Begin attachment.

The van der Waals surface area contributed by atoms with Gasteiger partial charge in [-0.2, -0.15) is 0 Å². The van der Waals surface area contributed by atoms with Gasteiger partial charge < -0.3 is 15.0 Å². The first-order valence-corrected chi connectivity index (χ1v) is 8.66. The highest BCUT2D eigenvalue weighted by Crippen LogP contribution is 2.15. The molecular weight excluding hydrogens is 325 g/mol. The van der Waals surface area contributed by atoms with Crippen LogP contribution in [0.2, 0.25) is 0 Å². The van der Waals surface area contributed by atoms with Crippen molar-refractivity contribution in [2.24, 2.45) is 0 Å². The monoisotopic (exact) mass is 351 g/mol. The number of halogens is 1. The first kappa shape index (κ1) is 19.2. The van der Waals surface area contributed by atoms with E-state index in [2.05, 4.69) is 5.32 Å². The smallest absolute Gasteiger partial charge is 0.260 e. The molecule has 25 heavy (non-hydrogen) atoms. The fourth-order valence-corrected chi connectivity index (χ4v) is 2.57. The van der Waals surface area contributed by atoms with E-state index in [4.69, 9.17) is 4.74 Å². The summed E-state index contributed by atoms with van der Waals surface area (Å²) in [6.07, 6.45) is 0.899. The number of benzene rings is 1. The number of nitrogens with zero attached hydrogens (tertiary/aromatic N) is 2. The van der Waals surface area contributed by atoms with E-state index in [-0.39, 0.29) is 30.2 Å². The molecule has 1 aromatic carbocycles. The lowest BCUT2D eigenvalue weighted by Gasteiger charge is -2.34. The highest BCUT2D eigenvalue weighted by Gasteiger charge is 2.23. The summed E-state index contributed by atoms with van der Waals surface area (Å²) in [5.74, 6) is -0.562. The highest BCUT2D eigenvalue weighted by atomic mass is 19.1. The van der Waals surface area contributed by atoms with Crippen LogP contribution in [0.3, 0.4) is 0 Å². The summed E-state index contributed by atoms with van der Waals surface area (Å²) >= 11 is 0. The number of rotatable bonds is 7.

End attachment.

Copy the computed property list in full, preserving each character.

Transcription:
The van der Waals surface area contributed by atoms with Gasteiger partial charge in [-0.2, -0.15) is 0 Å². The van der Waals surface area contributed by atoms with Gasteiger partial charge < -0.3 is 15.0 Å². The first-order valence-corrected chi connectivity index (χ1v) is 8.66. The highest BCUT2D eigenvalue weighted by Crippen LogP contribution is 2.15. The molecular weight excluding hydrogens is 325 g/mol. The van der Waals surface area contributed by atoms with Crippen LogP contribution in [0.2, 0.25) is 0 Å². The van der Waals surface area contributed by atoms with Crippen molar-refractivity contribution in [2.24, 2.45) is 0 Å². The monoisotopic (exact) mass is 351 g/mol. The number of halogens is 1. The first kappa shape index (κ1) is 19.2. The van der Waals surface area contributed by atoms with E-state index in [2.05, 4.69) is 5.32 Å². The smallest absolute Gasteiger partial charge is 0.260 e. The molecule has 25 heavy (non-hydrogen) atoms. The fourth-order valence-corrected chi connectivity index (χ4v) is 2.57. The van der Waals surface area contributed by atoms with E-state index in [4.69, 9.17) is 4.74 Å². The summed E-state index contributed by atoms with van der Waals surface area (Å²) in [6.07, 6.45) is 0.899. The number of benzene rings is 1. The number of nitrogens with zero attached hydrogens (tertiary/aromatic N) is 2. The van der Waals surface area contributed by atoms with E-state index in [-0.39, 0.29) is 30.2 Å². The molecule has 1 aromatic carbocycles. The lowest BCUT2D eigenvalue weighted by Gasteiger charge is -2.34. The highest BCUT2D eigenvalue weighted by Gasteiger charge is 2.23. The summed E-state index contributed by atoms with van der Waals surface area (Å²) in [5.74, 6) is -0.562. The highest BCUT2D eigenvalue weighted by atomic mass is 19.1. The van der Waals surface area contributed by atoms with Crippen LogP contribution in [0.3, 0.4) is 0 Å². The summed E-state index contributed by atoms with van der Waals surface area (Å²) >= 11 is 0. The number of rotatable bonds is 7.